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Can’t image a new Windows 10 machine with Clonezilla, NTFS partition shows as RAW

I had an issue today with trying to create an image of a brand-new Windows 10 laptop (HP EliteBook x360 in case you were wondering). When running Clonezilla, the main Windows partition, formatted as plain ol’ NTFS, was identified by Clonezilla as RAW, and it would have taken more than an hour and 240 GB to create an image, for a partition that only had around 30 GB used.

As it turns out, newer machines with Windows 10 and a TPM have BitLocker enabled by default, even though there is no password for the end-user. This is straight out of the box.

What this means is that Clonezilla, which can’t understand BitLocker encrypted partitions, can’t recognise or unlock the partition to create an image.

Fortunately there’s a very quick and easy way to turn the encryption off with manage-bde (Manage BitLocker Drive Encryption)

This handy utility, which must be run from a CMD prompt with elevated privileges, will show the BitLocker status of all partitions on the drive via:

manage-bde -status

This showed that the C: drive had BitLocker 2.0 enabled using XTS-AES 128 encryption and that it was encrypting only the used space on the drive. To turn it off, simply run:

manage-bde -off c:

This immediately begins decryption of the partition and you can view the progress using:

manage-bde -status c:

Once it reported that 0% of the drive was encrypted and that encryption was disabled, I was then able to boot into Clonezilla and create an image of the drive as usual.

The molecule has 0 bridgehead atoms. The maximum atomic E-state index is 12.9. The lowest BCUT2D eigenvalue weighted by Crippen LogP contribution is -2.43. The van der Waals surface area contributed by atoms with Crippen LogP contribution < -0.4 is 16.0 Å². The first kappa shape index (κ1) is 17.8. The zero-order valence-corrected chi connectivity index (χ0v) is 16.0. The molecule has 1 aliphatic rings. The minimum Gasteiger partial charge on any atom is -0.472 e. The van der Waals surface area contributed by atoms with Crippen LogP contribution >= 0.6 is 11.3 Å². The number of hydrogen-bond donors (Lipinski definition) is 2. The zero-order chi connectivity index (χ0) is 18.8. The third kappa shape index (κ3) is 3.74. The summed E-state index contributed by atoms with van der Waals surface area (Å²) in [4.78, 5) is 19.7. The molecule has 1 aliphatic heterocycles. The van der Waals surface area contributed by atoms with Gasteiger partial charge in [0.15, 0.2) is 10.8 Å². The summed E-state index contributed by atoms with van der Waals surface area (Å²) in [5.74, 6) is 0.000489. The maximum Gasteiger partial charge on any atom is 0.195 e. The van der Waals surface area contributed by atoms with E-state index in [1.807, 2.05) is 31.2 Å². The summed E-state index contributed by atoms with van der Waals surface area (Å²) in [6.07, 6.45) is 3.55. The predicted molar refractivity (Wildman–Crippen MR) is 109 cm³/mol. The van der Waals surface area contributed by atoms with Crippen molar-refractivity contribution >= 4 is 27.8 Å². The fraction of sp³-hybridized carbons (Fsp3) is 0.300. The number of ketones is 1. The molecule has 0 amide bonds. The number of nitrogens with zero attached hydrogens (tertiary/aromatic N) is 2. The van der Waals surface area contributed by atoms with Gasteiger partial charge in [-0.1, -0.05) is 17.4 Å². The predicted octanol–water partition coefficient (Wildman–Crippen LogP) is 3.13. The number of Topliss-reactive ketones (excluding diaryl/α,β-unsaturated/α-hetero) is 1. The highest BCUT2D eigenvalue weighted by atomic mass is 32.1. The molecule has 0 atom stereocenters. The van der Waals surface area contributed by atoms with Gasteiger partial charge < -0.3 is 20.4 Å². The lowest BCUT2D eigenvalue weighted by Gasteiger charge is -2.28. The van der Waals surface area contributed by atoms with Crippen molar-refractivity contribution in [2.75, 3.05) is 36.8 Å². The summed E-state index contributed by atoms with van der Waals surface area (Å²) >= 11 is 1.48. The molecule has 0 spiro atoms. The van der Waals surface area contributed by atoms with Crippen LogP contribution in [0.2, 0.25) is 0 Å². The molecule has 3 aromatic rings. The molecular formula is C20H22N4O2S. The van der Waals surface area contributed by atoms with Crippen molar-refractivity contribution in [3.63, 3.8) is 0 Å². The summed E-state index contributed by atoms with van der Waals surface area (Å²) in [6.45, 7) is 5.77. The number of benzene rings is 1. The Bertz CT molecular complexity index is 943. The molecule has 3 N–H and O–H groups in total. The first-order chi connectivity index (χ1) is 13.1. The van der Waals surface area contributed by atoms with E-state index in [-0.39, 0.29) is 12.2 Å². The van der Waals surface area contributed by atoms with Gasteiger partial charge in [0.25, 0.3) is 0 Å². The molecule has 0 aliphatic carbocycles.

6 thoughts on “Can’t image a new Windows 10 machine with Clonezilla, NTFS partition shows as RAW

  1. attention sous linux pour ecrire les pârtitions ntfs il faut absoluement charger le paquet ntfs-3g pour ecrire dedans. Pour uniquement les lire il faut monter les partitions en ntfs lire et ecrire les partitions fat32 il faut monter en vfat. genéralement pour manipuler les partitions windows on utilise windows et celles sous linux sous linux.
    (Translated by Google Translate: Beware under Linux, to write NTFS Partitions it is absolutely necessary to load the package ntfs-3g to write to them. To only read them, it is necessary to mount the partitions in ntfs to read and write to fat32 it is necessary to mount in vfat. Generally to handle the windows partitions one uses windows and those under linux under linux.

  2. Yes, in general you only want to be working with ntfs partitions within Windows.
    Clonezilla is a special case however as it’s a livecd (or live usb) based Linux distro specifically built to clone PC hard drives, and in particular, has very good support for NTFS built in. I believe Clonezilla does use ntfs-3g to work with NTFS partitions.

  3. The usb device should be on an NTFS format. Change your USB format from FAT32 to NTFS format and then you can now drag the folder or file that you wanted to transfer on your NTFS format Flash drive. Thats just it.

    1. No, this is not it – the source drive was NTFS and the partition on the USB hard drive for the Clonezilla images was also NTFS.
      The problem was definitely that the source drive was bit locker encrypted.

    1. Yeah, CloneZilla is definitely not pretty, or simple – but it’s solid and it works. I can’t get my head around the myriad of products and licensing options for Acronis, but I would prefer to use a GUI based tool. I do like that I can boot from CloneZilla and image an offline system, some other imaging utilities I’ve seen need to be installed and run from the live Windows system you’re trying to image.
      What Acronis products do you use for imaging?

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